By Charles M. Kelly
Rest in peace, Millicent.
A little girl named Millicent Wilborn died at the age of 22 months in Seal Beach on Thursday, Dec. 17, 2009.
Her mother, Linda Wilborn, 31, was arrested for causing her death on Monday, Feb. 8, 2010. (For details, go to the Crime page on the Sun Newspapers Web site.) She was charged with the “equivalent of murder” and three counts of felony child abuse.
The case hasn’t gone to trial yet. The defendant has not been allowed her day in court. As a matter of law, she is innocent until proven guilty. A judge has yet to decide if the case will go to trial at all.
However, I will comment on the reactions I’ve observed since the story came out.
One woman said she was surprised it could happen here in Seal Beach. That seems to be the most common reaction of all—shock that something like that could happen in this quiet, pretty little town.
I understand that response because I was a little surprised to hear there had been a homicide arrest in Seal Beach. I’ve been covering crime here since the July 14, 2005 issue of the Sun Newspapers and I can tell you there’s little violent crime in this area. But this community has over 24,000 residents. (Millicent was one of them.) Some of those residents will break the law. Some of those lawbreakers will harm others out of foolishness or deliberate cruelty. Even in Seal Beach, people die. It really isn’t that surprising or shocking when you think about it.
Yet it is sad—not because she died in a quaint little town, but sad because she died at the age of 22 months. Millicent should have grown up to feel the sand of our beach between her toes. She won’t get to play on our shore. She won’t become an annoying teenager. She will never frustrate a teacher. She was cheated. So was Seal Beach.
Another woman, one of the kindest and sweetest human beings I’ve ever known, said the person responsible for the crime ought to get the death penalty. That won’t happen. If convicted, Millicent’s mother is looking at 25 to life for the “equivalent of murder.” The call for an execution came from the mother of two beautiful young women. Yet anger over Millicent’s death doesn’t seem to be limited to parents. Young, single people don’t have kids were also outraged.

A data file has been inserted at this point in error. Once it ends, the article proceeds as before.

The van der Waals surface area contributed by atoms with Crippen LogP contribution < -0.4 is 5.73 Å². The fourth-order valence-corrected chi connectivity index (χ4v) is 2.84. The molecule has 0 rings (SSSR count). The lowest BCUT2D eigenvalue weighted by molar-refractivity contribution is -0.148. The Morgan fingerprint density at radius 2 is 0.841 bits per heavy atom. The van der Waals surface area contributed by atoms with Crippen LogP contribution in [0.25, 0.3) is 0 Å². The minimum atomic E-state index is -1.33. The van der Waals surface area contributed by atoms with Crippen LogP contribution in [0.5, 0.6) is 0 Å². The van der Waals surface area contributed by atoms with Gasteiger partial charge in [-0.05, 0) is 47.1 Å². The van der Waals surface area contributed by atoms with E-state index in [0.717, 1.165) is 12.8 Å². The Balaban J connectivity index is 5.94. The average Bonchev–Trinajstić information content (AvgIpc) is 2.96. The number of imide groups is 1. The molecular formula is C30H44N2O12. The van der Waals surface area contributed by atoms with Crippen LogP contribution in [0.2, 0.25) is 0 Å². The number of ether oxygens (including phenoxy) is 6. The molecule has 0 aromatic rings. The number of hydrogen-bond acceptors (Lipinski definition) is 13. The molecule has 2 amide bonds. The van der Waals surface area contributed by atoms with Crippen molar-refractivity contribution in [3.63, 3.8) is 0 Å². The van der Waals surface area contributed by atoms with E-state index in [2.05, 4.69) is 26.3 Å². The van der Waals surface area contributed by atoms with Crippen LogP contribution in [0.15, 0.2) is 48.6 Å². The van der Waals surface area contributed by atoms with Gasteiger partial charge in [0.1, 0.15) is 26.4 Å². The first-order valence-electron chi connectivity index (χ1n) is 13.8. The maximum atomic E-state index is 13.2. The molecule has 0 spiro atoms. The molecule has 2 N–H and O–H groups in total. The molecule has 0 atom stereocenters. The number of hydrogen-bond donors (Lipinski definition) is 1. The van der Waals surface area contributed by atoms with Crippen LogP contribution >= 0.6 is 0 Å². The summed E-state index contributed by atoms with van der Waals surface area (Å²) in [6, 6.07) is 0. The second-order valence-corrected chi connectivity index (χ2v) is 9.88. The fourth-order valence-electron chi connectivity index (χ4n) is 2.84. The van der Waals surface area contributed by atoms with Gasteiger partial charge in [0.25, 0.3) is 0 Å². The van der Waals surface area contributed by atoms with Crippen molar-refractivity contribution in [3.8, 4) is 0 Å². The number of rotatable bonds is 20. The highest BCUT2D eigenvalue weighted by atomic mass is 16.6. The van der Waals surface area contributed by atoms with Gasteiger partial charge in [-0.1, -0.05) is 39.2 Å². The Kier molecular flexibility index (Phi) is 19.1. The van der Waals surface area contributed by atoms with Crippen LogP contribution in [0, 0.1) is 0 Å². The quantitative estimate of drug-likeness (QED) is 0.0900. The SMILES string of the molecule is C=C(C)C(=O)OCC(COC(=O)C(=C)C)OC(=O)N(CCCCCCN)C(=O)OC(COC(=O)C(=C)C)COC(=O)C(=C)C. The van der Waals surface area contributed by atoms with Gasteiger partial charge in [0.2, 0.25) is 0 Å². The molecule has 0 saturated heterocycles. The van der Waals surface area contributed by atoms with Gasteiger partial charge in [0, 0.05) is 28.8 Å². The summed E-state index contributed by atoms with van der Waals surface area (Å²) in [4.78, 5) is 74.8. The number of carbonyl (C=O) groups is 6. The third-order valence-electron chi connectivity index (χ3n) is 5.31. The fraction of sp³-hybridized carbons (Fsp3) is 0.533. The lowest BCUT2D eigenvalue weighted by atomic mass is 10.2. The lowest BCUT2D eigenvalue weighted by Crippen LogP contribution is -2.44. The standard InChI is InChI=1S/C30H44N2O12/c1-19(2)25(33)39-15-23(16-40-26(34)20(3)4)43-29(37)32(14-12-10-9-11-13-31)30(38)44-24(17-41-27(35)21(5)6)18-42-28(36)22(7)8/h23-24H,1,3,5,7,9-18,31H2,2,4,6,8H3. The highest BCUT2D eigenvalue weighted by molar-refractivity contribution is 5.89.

A couple of people have asked me if mental illness could have caused the crime. I haven’t heard anyone claim that anyone involved in the case is mentally ill. Frankly, I don’t think mental illness explains anything—even if we assume the question is relevant to this one case. My mother was a schizophrenic alcoholic and she didn’t physically abuse me. Come to think of it, in my 48 years I’ve known many people who were raised by substance abusers and mental cases—none of them ever mentioned being abused.
With respect, I have to say that attributing the death of a child to an adult’s mental illness is an attempt by very nice people to make themselves comfortable with a very uncomfortable reality: sometimes children die very young for no good reason. I have no comforting words for anyone today.
On the same day Millicent Wilborn’s mother was arrested, I videotaped the Sidewalk Talk question for our Web site. I didn’t care. That night, I wrote about the San Gabriel River Bike Trail and the Planning Commission. I didn’t care. Now, I love my job and tend to put my passion into my work. However, on Monday, Feb. 8, I honestly did not care about anything and I can’t say I feel at all guilty about that. Compared to the murder of a 22-month-old girl, bike trails and Planning Commission meetings seemed maddeningly trivial. Yet I did my job. There was nothing else to do.
This isn’t the first child abuse case to cross my desk since I wrote my first Crime Log on July 14, 2005. I’ve covered three cases of child sex abuse cases in the past and have a fourth that I’m following through the courts.
This isn’t the first murder case I’ve ever covered, either. I just hope Millicent’s death is the only child murder I have to cover—at least for a while. Sometimes journalists have to write about things we hate. I prefer birth notices to obits any day. Yet sometimes I have to write about sad things, like this.
Rest in peace, Millicent.